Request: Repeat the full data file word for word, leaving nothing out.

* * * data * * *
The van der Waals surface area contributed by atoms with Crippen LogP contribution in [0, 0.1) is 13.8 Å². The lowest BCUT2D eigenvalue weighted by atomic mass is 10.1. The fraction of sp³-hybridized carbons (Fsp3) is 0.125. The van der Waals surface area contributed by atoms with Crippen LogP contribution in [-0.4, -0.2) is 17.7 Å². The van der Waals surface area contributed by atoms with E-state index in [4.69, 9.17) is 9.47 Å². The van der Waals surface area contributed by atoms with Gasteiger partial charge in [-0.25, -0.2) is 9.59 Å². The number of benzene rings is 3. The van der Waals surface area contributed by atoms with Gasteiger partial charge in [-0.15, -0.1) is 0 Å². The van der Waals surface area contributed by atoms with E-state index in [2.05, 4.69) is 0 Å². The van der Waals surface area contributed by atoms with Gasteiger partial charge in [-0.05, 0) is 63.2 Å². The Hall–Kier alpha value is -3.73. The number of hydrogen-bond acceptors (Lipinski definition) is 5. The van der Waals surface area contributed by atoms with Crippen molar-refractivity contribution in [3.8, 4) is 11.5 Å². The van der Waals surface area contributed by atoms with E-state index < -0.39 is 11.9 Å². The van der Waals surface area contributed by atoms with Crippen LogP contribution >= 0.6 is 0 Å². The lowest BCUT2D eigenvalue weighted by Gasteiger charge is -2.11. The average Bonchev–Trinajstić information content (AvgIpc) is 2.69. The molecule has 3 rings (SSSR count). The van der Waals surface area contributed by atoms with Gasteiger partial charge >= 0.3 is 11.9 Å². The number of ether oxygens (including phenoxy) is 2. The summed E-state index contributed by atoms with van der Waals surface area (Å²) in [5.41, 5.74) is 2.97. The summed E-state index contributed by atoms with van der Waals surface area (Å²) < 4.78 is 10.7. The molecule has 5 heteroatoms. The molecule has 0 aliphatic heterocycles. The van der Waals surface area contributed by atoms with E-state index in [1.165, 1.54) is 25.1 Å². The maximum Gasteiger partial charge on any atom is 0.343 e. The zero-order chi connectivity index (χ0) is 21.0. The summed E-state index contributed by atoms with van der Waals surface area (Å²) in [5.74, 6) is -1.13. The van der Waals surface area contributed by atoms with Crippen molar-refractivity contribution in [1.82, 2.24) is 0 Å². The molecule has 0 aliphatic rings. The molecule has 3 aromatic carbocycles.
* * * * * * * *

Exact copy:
The van der Waals surface area contributed by atoms with Crippen LogP contribution in [0, 0.1) is 13.8 Å². The lowest BCUT2D eigenvalue weighted by atomic mass is 10.1. The fraction of sp³-hybridized carbons (Fsp3) is 0.125. The van der Waals surface area contributed by atoms with Crippen LogP contribution in [-0.4, -0.2) is 17.7 Å². The van der Waals surface area contributed by atoms with E-state index in [4.69, 9.17) is 9.47 Å². The van der Waals surface area contributed by atoms with Gasteiger partial charge in [-0.25, -0.2) is 9.59 Å². The number of benzene rings is 3. The van der Waals surface area contributed by atoms with Gasteiger partial charge in [-0.15, -0.1) is 0 Å². The van der Waals surface area contributed by atoms with E-state index in [2.05, 4.69) is 0 Å². The van der Waals surface area contributed by atoms with Gasteiger partial charge in [-0.05, 0) is 63.2 Å². The Hall–Kier alpha value is -3.73. The number of hydrogen-bond acceptors (Lipinski definition) is 5. The van der Waals surface area contributed by atoms with Crippen molar-refractivity contribution in [3.8, 4) is 11.5 Å². The van der Waals surface area contributed by atoms with E-state index < -0.39 is 11.9 Å². The van der Waals surface area contributed by atoms with Crippen LogP contribution >= 0.6 is 0 Å². The lowest BCUT2D eigenvalue weighted by Gasteiger charge is -2.11. The average Bonchev–Trinajstić information content (AvgIpc) is 2.69. The molecule has 3 rings (SSSR count). The van der Waals surface area contributed by atoms with Gasteiger partial charge >= 0.3 is 11.9 Å². The number of ether oxygens (including phenoxy) is 2. The summed E-state index contributed by atoms with van der Waals surface area (Å²) in [5.41, 5.74) is 2.97. The summed E-state index contributed by atoms with van der Waals surface area (Å²) < 4.78 is 10.7. The molecule has 5 heteroatoms. The molecule has 0 aliphatic heterocycles. The van der Waals surface area contributed by atoms with E-state index in [1.165, 1.54) is 25.1 Å². The maximum Gasteiger partial charge on any atom is 0.343 e. The zero-order chi connectivity index (χ0) is 21.0. The summed E-state index contributed by atoms with van der Waals surface area (Å²) in [5.74, 6) is -1.13. The van der Waals surface area contributed by atoms with Crippen molar-refractivity contribution in [1.82, 2.24) is 0 Å². The molecule has 0 aliphatic rings. The molecule has 3 aromatic carbocycles.